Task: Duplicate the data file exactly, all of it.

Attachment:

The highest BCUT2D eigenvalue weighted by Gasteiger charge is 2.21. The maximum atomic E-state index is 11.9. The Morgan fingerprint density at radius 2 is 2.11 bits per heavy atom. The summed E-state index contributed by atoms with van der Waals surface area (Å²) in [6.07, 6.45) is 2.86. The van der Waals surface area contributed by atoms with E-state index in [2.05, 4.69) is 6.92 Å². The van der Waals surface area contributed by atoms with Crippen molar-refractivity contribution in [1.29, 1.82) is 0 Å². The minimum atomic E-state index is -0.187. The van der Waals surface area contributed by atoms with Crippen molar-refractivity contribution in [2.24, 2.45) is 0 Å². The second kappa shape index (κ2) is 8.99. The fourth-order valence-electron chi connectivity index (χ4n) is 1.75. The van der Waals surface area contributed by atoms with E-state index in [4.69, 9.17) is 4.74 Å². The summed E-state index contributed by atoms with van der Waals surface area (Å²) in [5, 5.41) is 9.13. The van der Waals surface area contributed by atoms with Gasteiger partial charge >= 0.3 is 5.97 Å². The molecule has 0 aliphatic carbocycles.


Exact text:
The highest BCUT2D eigenvalue weighted by Gasteiger charge is 2.21. The maximum atomic E-state index is 11.9. The Morgan fingerprint density at radius 2 is 2.11 bits per heavy atom. The summed E-state index contributed by atoms with van der Waals surface area (Å²) in [6.07, 6.45) is 2.86. The van der Waals surface area contributed by atoms with E-state index in [2.05, 4.69) is 6.92 Å². The van der Waals surface area contributed by atoms with Crippen molar-refractivity contribution in [1.29, 1.82) is 0 Å². The minimum atomic E-state index is -0.187. The van der Waals surface area contributed by atoms with Crippen molar-refractivity contribution in [2.24, 2.45) is 0 Å². The second kappa shape index (κ2) is 8.99. The fourth-order valence-electron chi connectivity index (χ4n) is 1.75. The van der Waals surface area contributed by atoms with E-state index in [4.69, 9.17) is 4.74 Å². The summed E-state index contributed by atoms with van der Waals surface area (Å²) in [5, 5.41) is 9.13. The van der Waals surface area contributed by atoms with Gasteiger partial charge >= 0.3 is 5.97 Å². The molecule has 0 aliphatic carbocycles.